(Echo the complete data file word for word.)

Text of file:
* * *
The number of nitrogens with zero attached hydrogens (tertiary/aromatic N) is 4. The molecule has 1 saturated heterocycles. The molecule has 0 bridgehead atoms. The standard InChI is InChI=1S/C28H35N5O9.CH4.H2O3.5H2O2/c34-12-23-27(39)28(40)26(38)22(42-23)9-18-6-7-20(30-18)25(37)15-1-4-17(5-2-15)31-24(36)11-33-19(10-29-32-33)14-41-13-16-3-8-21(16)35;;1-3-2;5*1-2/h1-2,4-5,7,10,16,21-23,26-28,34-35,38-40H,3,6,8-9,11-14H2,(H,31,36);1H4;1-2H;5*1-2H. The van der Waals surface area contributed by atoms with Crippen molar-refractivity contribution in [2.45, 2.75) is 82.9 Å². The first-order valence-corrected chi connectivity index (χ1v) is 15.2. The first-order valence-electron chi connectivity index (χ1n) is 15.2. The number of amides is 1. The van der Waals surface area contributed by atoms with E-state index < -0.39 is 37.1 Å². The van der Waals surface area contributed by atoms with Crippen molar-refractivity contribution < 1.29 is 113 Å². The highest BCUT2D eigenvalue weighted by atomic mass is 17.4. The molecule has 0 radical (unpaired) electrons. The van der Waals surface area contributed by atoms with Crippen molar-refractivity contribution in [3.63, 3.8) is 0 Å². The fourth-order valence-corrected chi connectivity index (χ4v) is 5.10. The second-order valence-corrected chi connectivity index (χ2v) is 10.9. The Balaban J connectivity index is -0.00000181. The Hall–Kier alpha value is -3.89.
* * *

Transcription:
The number of nitrogens with zero attached hydrogens (tertiary/aromatic N) is 4. The molecule has 1 saturated heterocycles. The molecule has 0 bridgehead atoms. The standard InChI is InChI=1S/C28H35N5O9.CH4.H2O3.5H2O2/c34-12-23-27(39)28(40)26(38)22(42-23)9-18-6-7-20(30-18)25(37)15-1-4-17(5-2-15)31-24(36)11-33-19(10-29-32-33)14-41-13-16-3-8-21(16)35;;1-3-2;5*1-2/h1-2,4-5,7,10,16,21-23,26-28,34-35,38-40H,3,6,8-9,11-14H2,(H,31,36);1H4;1-2H;5*1-2H. The van der Waals surface area contributed by atoms with Crippen molar-refractivity contribution in [2.45, 2.75) is 82.9 Å². The first-order valence-corrected chi connectivity index (χ1v) is 15.2. The first-order valence-electron chi connectivity index (χ1n) is 15.2. The number of amides is 1. The van der Waals surface area contributed by atoms with E-state index < -0.39 is 37.1 Å². The van der Waals surface area contributed by atoms with Crippen molar-refractivity contribution < 1.29 is 113 Å². The highest BCUT2D eigenvalue weighted by atomic mass is 17.4. The molecule has 0 radical (unpaired) electrons. The van der Waals surface area contributed by atoms with Crippen molar-refractivity contribution in [3.63, 3.8) is 0 Å². The fourth-order valence-corrected chi connectivity index (χ4v) is 5.10. The second-order valence-corrected chi connectivity index (χ2v) is 10.9. The Balaban J connectivity index is -0.00000181. The Hall–Kier alpha value is -3.89.